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Intel Ivy Bridge performance overview

Posted on Monday, April 23 2012 @ 21:15:58 CEST by


Now that Ivy Bridge is out it's time to take a look at how Intel's latest tick performs.

AnandTech claims Ivy Bridge is quite possibly the strongest tick Intel has ever put forth, it gives a mild bump in CPU performance but a very significant increase in integrated graphics performance. Anand says it's not enough to temp existing Sandy Bridge owners, but a great upgrade for users who missed the upgrade last year.
Intel has done its best to make this tick more interesting than most. Ivy Bridge is being used as the introduction vehicle to Intel's 22nm process. In turn you get a cooler running CPU than Sandy Bridge (on the order of 20 - 30W under load), but you do give up a couple hundred MHz on the overclocking side. While I had no issues getting my 3770K up to 4.6GHz on the stock cooler, Sandy Bridge will likely be the better overclocker for most.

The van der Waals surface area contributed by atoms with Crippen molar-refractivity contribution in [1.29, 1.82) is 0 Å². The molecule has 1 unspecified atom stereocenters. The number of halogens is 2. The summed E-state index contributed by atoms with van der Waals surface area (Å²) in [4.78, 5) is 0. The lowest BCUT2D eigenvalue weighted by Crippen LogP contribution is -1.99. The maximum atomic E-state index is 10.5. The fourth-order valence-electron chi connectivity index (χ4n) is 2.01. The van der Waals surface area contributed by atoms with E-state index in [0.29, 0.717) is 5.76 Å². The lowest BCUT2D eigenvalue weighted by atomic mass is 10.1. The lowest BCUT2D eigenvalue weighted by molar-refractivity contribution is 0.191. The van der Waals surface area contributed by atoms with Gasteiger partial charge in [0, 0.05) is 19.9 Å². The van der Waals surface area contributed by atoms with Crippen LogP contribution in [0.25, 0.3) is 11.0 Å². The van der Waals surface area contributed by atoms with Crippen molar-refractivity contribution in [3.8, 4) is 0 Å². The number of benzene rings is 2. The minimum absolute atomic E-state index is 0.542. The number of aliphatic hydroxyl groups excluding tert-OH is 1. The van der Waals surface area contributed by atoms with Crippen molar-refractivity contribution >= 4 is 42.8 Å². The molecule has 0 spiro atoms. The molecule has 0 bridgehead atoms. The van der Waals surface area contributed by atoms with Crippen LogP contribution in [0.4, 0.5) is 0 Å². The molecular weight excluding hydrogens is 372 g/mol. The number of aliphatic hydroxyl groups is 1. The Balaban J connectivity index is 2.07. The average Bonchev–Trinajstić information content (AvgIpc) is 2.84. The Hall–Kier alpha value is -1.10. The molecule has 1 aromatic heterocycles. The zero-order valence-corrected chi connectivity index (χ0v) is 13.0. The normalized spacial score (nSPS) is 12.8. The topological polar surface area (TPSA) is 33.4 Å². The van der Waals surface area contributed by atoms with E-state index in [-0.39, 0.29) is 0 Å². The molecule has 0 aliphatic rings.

With Ivy Bridge and its 7-series chipset we finally get USB 3.0 support. In another month or so we'll also get Thunderbolt support (although you'll have to hold off on buying a 7-series motherboard until then if you want it). This platform is turning out to be everything Sandy Bridge should have been.
The Tech Report also writes that Ivy Bridge offers fairly nice improvements on the desktop platform, but notes that it's most certain going to mak a bigger impact on the mobile market.
As the plot shows, the Core i7-3770K is just a little bit faster than the 2600K at essentially the same price. That's progress, but mild progress, on the value front. The real gains with Ivy Bridge come in terms of power use, with the 18W reduction in peak power draw and the accompanying improvements in power efficiency. Don't say I didn't tell you!





 



 

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